The Commission offers exit from the EU budget stalemate

Discussion between José Manuel Barroso, President of the European Commission on the right, and Janusz Lewandowski, member of the EC in charge of Financial Programming and Budget, on the left, in the presence of Catherine Day, Secretary General of the EC. (EC Audiovisual Services)

Discussion between José Manuel Barroso, President of the European Commission on the right, and Janusz Lewandowski, member of the EC in charge of Financial Programming and Budget, on the left, in the presence of Catherine Day, Secretary General of the EC. (EC Audiovisual Services)

The European Commission took action yesterday to unlock the double stalemate over the approval of both, the 2014 EU budget and the Multiannual Financial Framework 2014-2020. The MFF sets the spending ceiling of all EU bodies at €960 billion for the next seven years. To overcome the dead-end Commissioner Janusz Lewandowski responsible for budgets, proposed yesterday a second addendum to the 2013 EU budget of €3.9bn, to cover the unpaid bills of the Union for 2012-2013, totalling at €11.2bn and relating to completed EU co-financed projects in member states. These additional funding needs have created frictions between the European Parliament and the Commission on the one side and the Council (member states) on the other.

The Commission, the Council and the European Parliament have already adopted a first instalment of €7.3bn, to pay for the Union’s commitments to beneficiaries of EU funds. These are mainly national, regional and local authorities, waiting for EU reimbursements for EU funded projects they have completed. The Council, that is the member states, have obstinately rejecting to approve the additional €3.9bn needed to cover the entire package of €11.2 bn in overdue liabilities. The untold aim of the Council was to pay the extra €3.9bn with money deducted from the 2014 EU budget, in this way further reducing the EU spending ceiling for next year.

The Parliament is not backing off

In view of that the European Parliament withheld its approval on both the 2014 EU budget and the MFF 2014-2020 demanding that the additional €3.9bn is released. The European Sting has been following closely this issue. Sting writer Maria Milouv noted on 20 September, “The Parliamentarians fear that the Council aims at financing the coverage of a good part of the Union’s 2012 and 2013 unpaid bills with 2014 funds and not by an independent addendum to the 2013 budget, as they wished and it was agreed in July. Those bills amount to €11.2 billion. Member states’ economy and finance ministers (ECOFIN) took a formal decision to cover only €7.3 billion of the above amount and said they will decide in autumn on a second tranche of €3.9bn to cover the rest. This last ECOFIN decision is still pending”.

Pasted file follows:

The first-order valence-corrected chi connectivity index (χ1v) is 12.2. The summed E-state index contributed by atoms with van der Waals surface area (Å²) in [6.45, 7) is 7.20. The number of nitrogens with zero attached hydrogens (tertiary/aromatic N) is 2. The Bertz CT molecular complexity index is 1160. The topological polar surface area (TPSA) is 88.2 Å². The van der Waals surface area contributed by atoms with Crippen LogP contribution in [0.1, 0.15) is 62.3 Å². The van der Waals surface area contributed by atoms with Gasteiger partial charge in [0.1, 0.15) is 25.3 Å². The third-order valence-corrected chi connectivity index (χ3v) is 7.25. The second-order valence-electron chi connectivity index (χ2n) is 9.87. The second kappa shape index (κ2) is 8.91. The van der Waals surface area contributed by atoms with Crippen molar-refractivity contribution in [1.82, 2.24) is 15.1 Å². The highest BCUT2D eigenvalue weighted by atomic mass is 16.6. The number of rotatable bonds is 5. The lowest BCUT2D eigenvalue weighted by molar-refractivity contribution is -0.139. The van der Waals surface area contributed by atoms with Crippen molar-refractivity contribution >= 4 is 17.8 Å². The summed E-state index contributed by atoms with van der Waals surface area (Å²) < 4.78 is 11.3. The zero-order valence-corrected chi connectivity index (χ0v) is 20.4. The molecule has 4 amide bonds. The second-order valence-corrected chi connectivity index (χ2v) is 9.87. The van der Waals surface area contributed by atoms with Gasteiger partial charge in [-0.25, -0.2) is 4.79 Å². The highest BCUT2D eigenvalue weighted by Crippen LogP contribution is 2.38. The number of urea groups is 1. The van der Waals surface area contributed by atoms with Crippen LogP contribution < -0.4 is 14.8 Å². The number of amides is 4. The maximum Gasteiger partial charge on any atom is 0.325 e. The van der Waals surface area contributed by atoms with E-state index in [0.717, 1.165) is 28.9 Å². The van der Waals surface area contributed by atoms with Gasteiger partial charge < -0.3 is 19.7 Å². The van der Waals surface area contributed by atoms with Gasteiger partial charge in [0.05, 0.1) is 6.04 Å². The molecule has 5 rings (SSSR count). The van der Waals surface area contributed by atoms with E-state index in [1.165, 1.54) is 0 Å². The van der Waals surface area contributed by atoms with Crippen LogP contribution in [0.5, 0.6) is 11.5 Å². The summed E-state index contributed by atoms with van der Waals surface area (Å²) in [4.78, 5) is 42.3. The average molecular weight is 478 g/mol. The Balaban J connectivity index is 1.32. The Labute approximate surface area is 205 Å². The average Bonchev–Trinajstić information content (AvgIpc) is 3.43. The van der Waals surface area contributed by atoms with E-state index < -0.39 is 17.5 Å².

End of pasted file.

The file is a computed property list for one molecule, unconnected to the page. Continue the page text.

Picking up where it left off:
Now the Commission takes the lead and proposes this second addendum in the EU 2013 budget, amounting exactly at €3.9bn. According to Lewandowski these funds do not constitute additional financial commitments, but come after a reallocation of available resources within the 2013 spending ceiling. Despite that the draft amending budget has to be approved by the budgetary authority of the Council (EU Member States) and the European Parliament. Given that the approval of the Parliament must be considered as given, the onus is on the Council to honour the agreement it concluded with the legislators and the Commission in July.

In the Press release issued yesterday by the Commission, the EU’s executive states openly that this proposal is linked to the adoption of the MFF, “as the European Parliament has stated that having an absolute guarantee that the outstanding payment claims for 2013 will be covered in full is one of the conditions to give its consent to the MFF regulation covering the next period (2014-2020)”.

Cohesion in words

It is obvious that the money will go directly to member states. Despite that the Council made up also by the member states refuses to approve it. According to the Commission the bulk of the €3.9bn will be spent “to pay bills sent in by Member States in the cohesion policy area (i.e. €3.1bn). Some EUR 344 million will be used to reinforce instruments stimulating growth and jobs in particular research, SME financing and student mobility”.

Now it remains to be seen what will be the reaction of the Council. It is pretty clear that the Parliament and the Commission go together in this. It is also obvious however that the Council is split over this additional 2013 funding. The reason is that the €3.1bn out of the €3.9bn is cohesion funds and will go to the poorer EU countries. That’s why the wealthy ones are dragging their feet.

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